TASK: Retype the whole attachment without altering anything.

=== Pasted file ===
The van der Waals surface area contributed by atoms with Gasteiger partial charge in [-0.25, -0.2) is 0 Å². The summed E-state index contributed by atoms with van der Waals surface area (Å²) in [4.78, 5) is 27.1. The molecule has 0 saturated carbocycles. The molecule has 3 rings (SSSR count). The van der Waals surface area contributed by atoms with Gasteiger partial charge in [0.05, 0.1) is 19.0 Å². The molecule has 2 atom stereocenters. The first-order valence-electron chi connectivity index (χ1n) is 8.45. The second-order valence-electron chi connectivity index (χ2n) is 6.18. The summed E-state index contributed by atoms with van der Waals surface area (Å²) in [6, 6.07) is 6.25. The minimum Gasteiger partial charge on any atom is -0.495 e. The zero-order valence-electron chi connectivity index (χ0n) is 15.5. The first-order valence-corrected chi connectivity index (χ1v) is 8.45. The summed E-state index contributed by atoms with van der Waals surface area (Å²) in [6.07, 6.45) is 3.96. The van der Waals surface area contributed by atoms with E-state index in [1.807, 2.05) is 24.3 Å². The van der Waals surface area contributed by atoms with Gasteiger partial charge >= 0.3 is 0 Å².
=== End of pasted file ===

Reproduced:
The van der Waals surface area contributed by atoms with Gasteiger partial charge in [-0.25, -0.2) is 0 Å². The summed E-state index contributed by atoms with van der Waals surface area (Å²) in [4.78, 5) is 27.1. The molecule has 0 saturated carbocycles. The molecule has 3 rings (SSSR count). The van der Waals surface area contributed by atoms with Gasteiger partial charge in [0.05, 0.1) is 19.0 Å². The molecule has 2 atom stereocenters. The first-order valence-electron chi connectivity index (χ1n) is 8.45. The second-order valence-electron chi connectivity index (χ2n) is 6.18. The summed E-state index contributed by atoms with van der Waals surface area (Å²) in [6, 6.07) is 6.25. The minimum Gasteiger partial charge on any atom is -0.495 e. The zero-order valence-electron chi connectivity index (χ0n) is 15.5. The first-order valence-corrected chi connectivity index (χ1v) is 8.45. The summed E-state index contributed by atoms with van der Waals surface area (Å²) in [6.07, 6.45) is 3.96. The van der Waals surface area contributed by atoms with E-state index in [1.807, 2.05) is 24.3 Å². The van der Waals surface area contributed by atoms with Gasteiger partial charge >= 0.3 is 0 Å².